Saving at Home #1: The Home

There are a couple things that will occur frequently here (and that you will be able to search for using the categories). One is our “Money Missteps”.  Another is our “Saving at Home”.

When people think about paying off debt it can be overwhelming to think about how much money you need and how you are going to obtain it.  However, there are a lot of little things you can do right where you are to reduce some of your spending plan line items (also known as a budget – spending plan just sounds more positive!).  If you can reduce how much you spend at home you can put that money toward your debt in addition to extra money you earn.

Yesterday I mentioned we cut our grocery budget in half.  Over 100 months we will be saving $5,000 that we can now put toward debt!  Yes $5,000!  Where can you save $50 a week for the next 100 weeks and do the same?  What if you could save $75 a week.  Over 100 weeks that would be a savings of $7,500 – you could buy a driveable car in CASH!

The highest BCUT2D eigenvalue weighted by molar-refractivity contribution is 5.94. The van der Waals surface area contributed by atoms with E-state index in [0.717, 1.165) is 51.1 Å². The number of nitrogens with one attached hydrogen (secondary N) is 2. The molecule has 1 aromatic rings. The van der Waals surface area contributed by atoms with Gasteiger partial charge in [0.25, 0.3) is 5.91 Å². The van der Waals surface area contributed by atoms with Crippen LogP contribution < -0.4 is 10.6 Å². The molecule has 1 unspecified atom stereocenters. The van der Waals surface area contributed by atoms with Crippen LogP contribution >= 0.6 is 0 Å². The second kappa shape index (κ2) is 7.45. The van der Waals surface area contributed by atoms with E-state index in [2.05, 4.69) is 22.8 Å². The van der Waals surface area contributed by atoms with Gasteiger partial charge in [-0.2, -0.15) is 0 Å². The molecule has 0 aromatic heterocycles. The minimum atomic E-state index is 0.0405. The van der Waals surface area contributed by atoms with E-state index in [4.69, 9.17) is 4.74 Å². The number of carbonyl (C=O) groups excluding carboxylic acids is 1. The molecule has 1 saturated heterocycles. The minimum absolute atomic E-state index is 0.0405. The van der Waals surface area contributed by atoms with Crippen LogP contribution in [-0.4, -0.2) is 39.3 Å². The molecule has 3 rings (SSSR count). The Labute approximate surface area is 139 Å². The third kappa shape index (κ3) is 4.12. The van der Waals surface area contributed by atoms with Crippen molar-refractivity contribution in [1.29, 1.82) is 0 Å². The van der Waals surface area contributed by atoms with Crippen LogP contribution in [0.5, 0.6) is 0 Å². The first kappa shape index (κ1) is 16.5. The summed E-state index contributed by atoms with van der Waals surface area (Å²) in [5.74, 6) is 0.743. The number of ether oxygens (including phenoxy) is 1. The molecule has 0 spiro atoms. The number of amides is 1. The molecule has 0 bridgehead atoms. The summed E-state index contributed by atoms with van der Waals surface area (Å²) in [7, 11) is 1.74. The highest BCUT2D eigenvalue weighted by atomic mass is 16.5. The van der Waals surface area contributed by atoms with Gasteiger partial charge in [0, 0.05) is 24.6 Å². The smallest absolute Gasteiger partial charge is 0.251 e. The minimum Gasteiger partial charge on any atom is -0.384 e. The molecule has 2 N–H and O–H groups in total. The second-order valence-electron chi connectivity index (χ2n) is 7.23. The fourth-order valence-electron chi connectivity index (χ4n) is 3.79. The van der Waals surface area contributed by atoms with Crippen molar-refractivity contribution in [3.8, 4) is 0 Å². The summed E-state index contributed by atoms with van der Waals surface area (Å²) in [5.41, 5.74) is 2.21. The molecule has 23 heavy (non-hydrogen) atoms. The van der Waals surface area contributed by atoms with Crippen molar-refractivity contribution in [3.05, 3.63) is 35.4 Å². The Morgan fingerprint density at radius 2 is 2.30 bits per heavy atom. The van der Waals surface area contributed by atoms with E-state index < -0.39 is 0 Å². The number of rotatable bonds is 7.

Some of our goal is to reduce our day to day living expenses so that we can put that money toward debt.  One practical – and maybe larger step – is to evaluate your living situation.  Can you do it cheaper than you are?  There are really 3 groups of people

1) People who live free of rent/mortgage.  You already  have this point covered!
2) People who rent (like us)
3) People who own

For those in category 1, if you are in an expense free living situation and it is comfortable (i.e. not your moms basement when she is begging you to move out!).  Enjoy it for the time you have it.  In this group are people that live with family, people who have housing provided such as pastors or visiting professors and even people who have been gifted a home as inheritance or by other means.  Consider your situation and gift and think through how you can use it to support others.

For those of us in category 2, this a a good time to reevaluate where you are.  If you have a lease start thinking about your future plans about 90 days out so you have a clear idea of what you need to do, if anything, to better your situation.  One way to cut down on living expenses is by finding a cheaper place to rent. This may sound “simple” but take a moment to think through all sides of the equation.

-Can you obtain a lower rent?  If so how much?  In some areas rent is very steady and standard across the board and moving to save $25 is more expense than it is worth when you consider the cost of moving.  However, for some, like ourselves, moving and finding a cheaper rent is very doable.